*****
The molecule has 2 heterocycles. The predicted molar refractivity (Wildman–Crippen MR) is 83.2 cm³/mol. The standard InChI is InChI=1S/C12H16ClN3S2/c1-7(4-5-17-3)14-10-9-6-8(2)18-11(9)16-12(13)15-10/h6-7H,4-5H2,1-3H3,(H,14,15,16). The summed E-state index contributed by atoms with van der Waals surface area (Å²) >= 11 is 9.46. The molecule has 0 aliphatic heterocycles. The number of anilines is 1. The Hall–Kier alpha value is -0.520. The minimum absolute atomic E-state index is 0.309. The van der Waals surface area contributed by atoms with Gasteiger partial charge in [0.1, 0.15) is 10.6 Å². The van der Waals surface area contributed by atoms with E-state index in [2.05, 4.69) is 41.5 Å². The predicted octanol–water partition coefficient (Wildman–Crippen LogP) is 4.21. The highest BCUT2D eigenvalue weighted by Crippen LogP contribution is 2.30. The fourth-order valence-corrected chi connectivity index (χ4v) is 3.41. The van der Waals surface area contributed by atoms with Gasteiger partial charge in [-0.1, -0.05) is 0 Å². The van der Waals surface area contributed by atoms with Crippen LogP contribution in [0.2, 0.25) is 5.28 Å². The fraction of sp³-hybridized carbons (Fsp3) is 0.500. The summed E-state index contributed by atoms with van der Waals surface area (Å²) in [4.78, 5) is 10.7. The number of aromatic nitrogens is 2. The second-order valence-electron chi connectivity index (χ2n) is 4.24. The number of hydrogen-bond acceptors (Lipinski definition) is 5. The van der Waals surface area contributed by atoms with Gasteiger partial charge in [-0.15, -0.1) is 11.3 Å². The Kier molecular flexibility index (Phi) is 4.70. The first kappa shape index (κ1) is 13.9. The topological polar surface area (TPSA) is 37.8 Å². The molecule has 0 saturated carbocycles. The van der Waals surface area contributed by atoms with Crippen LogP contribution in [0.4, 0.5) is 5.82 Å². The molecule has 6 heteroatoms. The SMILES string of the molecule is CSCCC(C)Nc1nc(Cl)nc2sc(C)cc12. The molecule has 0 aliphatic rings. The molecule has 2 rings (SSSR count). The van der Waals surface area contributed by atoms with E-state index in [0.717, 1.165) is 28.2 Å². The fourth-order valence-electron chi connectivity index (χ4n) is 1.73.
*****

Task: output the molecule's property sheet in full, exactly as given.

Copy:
The molecule has 2 heterocycles. The predicted molar refractivity (Wildman–Crippen MR) is 83.2 cm³/mol. The standard InChI is InChI=1S/C12H16ClN3S2/c1-7(4-5-17-3)14-10-9-6-8(2)18-11(9)16-12(13)15-10/h6-7H,4-5H2,1-3H3,(H,14,15,16). The summed E-state index contributed by atoms with van der Waals surface area (Å²) >= 11 is 9.46. The molecule has 0 aliphatic heterocycles. The number of anilines is 1. The Hall–Kier alpha value is -0.520. The minimum absolute atomic E-state index is 0.309. The van der Waals surface area contributed by atoms with Gasteiger partial charge in [0.1, 0.15) is 10.6 Å². The van der Waals surface area contributed by atoms with E-state index in [2.05, 4.69) is 41.5 Å². The predicted octanol–water partition coefficient (Wildman–Crippen LogP) is 4.21. The highest BCUT2D eigenvalue weighted by Crippen LogP contribution is 2.30. The fourth-order valence-corrected chi connectivity index (χ4v) is 3.41. The van der Waals surface area contributed by atoms with Gasteiger partial charge in [-0.1, -0.05) is 0 Å². The van der Waals surface area contributed by atoms with Crippen LogP contribution in [0.2, 0.25) is 5.28 Å². The fraction of sp³-hybridized carbons (Fsp3) is 0.500. The summed E-state index contributed by atoms with van der Waals surface area (Å²) in [4.78, 5) is 10.7. The number of aromatic nitrogens is 2. The second-order valence-electron chi connectivity index (χ2n) is 4.24. The number of hydrogen-bond acceptors (Lipinski definition) is 5. The van der Waals surface area contributed by atoms with Gasteiger partial charge in [-0.15, -0.1) is 11.3 Å². The Kier molecular flexibility index (Phi) is 4.70. The first kappa shape index (κ1) is 13.9. The topological polar surface area (TPSA) is 37.8 Å². The molecule has 0 saturated carbocycles. The van der Waals surface area contributed by atoms with Crippen LogP contribution in [0.4, 0.5) is 5.82 Å². The molecule has 6 heteroatoms. The SMILES string of the molecule is CSCCC(C)Nc1nc(Cl)nc2sc(C)cc12. The molecule has 0 aliphatic rings. The molecule has 2 rings (SSSR count). The van der Waals surface area contributed by atoms with E-state index in [0.717, 1.165) is 28.2 Å². The fourth-order valence-electron chi connectivity index (χ4n) is 1.73.